It might sound, instead, like I’m endorsing the Beats’ motto “first word, best word,” and while that’s closer to my position, I don’t think that’s true—sometimes there is a better word than the first. What’s more, moments of trance-like concentration aren’t restricted to the initial composition of a poem. Some people get a kick out of editing; some find epiphany there.
Mark Doty: “I’m very obsessive about the revising process … in part because the work of revision is so much fun. I mean, it’s deeply satisfying and at a certain point, you are no longer the exploring artist in danger of encountering a messy and uncomfortable feeling, you are the craftsperson who is lost in the work of doing it, making it as well said as it can be, and that absorption in the making, in the shaping of the surface of the poem, is just endlessly pleasurable to me, and I find that when I do that, hours can pass unnoticed. It is a blissful absorption in the process.”
What I am endorsing is a phrase borrowed from Jack Grapes, a Los Angeles poet and actor and teacher. What he calls Method Writing is the literary equivalent of Method Acting—the technique where actors try to replicate the real-life emotional conditions of their characters, to create a realistic, life-like performance. The actor becomes the character, and then acts spontaneously within the context of the scene—so any tears are real tears, a shout of joy is really joy. In method writing, the writer becomes the work, and creates spontaneously within it.
When I came across this school of writing, I knew immediately that this is what I’d always done. This was “Angry Cats,” and everything I’ve written successfully since—before I knew to call it method writing I called it “the flow” (a word I must have gotten from Mihaly Csikszentmihalyi): When you become immersed within the language, a phrase has its own momentum, and so the first line begets the second, the second begets the third, and so on, as if the path were carving itself, always one step ahead of you. It’s mysterious and it’s magical, and I think it’s what other poets do, too. I think it’s what David St. John calls “the music.” It’s what Lucille Clifton means when she says that “each poem has its own rules, and I try to obey them.” It’s what Sharon Olds is alluding to when she says she can hear the shape of a note that’s missing.
When the writer and the work become one they find Samadhi, they achieve that self-forgetful, perfectly useless concentration. That’s what connects, what resonates. Jack Grapes calls it the “deep voice.” I’ll let him explain.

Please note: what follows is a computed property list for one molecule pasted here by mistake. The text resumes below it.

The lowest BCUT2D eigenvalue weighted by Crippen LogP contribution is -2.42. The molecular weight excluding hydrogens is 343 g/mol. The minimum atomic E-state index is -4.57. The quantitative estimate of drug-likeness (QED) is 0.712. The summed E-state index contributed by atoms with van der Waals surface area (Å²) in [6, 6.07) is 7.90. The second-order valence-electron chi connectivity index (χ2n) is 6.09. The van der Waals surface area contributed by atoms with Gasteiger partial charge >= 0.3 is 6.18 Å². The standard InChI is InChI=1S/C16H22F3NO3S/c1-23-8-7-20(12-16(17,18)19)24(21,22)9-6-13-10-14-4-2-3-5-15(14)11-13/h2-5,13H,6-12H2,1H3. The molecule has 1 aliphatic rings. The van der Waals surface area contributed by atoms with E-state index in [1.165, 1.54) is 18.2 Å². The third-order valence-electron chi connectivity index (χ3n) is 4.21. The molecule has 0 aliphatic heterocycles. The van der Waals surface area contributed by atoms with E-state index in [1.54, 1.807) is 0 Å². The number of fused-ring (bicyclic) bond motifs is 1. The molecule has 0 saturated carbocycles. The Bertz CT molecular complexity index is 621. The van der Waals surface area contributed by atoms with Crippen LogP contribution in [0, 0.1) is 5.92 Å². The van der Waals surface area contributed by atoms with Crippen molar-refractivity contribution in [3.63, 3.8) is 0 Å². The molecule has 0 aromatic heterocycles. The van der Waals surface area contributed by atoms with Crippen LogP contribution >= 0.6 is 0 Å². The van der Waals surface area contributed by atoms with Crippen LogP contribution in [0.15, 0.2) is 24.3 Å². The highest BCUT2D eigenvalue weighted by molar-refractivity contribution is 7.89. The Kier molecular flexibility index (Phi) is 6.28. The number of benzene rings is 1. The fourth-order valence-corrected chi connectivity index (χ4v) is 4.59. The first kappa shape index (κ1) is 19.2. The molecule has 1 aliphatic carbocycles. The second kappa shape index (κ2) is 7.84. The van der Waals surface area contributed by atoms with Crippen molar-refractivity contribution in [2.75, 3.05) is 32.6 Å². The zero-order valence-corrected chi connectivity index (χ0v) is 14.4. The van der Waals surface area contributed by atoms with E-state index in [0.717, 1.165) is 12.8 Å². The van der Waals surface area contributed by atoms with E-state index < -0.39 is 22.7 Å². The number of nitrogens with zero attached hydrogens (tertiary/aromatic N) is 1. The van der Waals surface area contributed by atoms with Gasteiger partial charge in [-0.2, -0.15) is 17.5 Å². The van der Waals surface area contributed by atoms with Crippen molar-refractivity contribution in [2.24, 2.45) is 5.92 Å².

GRAPES: “As I began to write more seriously in college, I realized there was something missing in my work. I remember picking up a book by Thomas Wolfe, a short story called “The Lost Boy.” And I heard a tone, I don’t want to say a voice because people think voice means the character of a person, a personality. It doesn’t. Voice is a tone, it’s the tone of a violin, the tone of a cello, it’s the tone of a trumpet depending on what the notes are and who’s playing them … I heard this tone, this deep note, and it vibrated inside of me. I realized that when I read the great poetry, that deep voice is what I hear, that tone that lies beneath the words. That’s why I can read Shakespeare or “Prufrock” in a coffee shop and all the noise goes away, the traffic, people talking, the clanking of the dishes. All I hear is the sound of that bow being pulled across the strings of the cello, like the moan of a human being sitting in a room at two in the morning. I heard that sound, and I knew that that’s the sound a poet must be able to get to. It doesn’t exclude the higher pitched notes and the more frenetic syntax and diction, but without that deep tone, it’s just scribbling.”
And why is that? Without the deep voice, without Samadhi, why is writing just scribbling? The answer is complicated, but I think I can explain it simply, and hopefully still make sense. By becoming one with the work, the poet becomes one with all of creation, and so may access the ineffable truth that we all share. As the Tao Te Ching concludes, “It is because it never attempts itself to be great that it succeeds in becoming great.”
If a picture is worth 1,000 words, a poem should be worth at least 5,000. So I’ll end with a little tongue-in-cheek piece I wrote for a friend—who happens to be one of my favorite poets—after he complained that I was more prolific than him:
Advice to a Better Poet
Not the rifle,
but the musket.
deep in black
and flash pan.
nothing is true.
cap. Any metal
Any spark as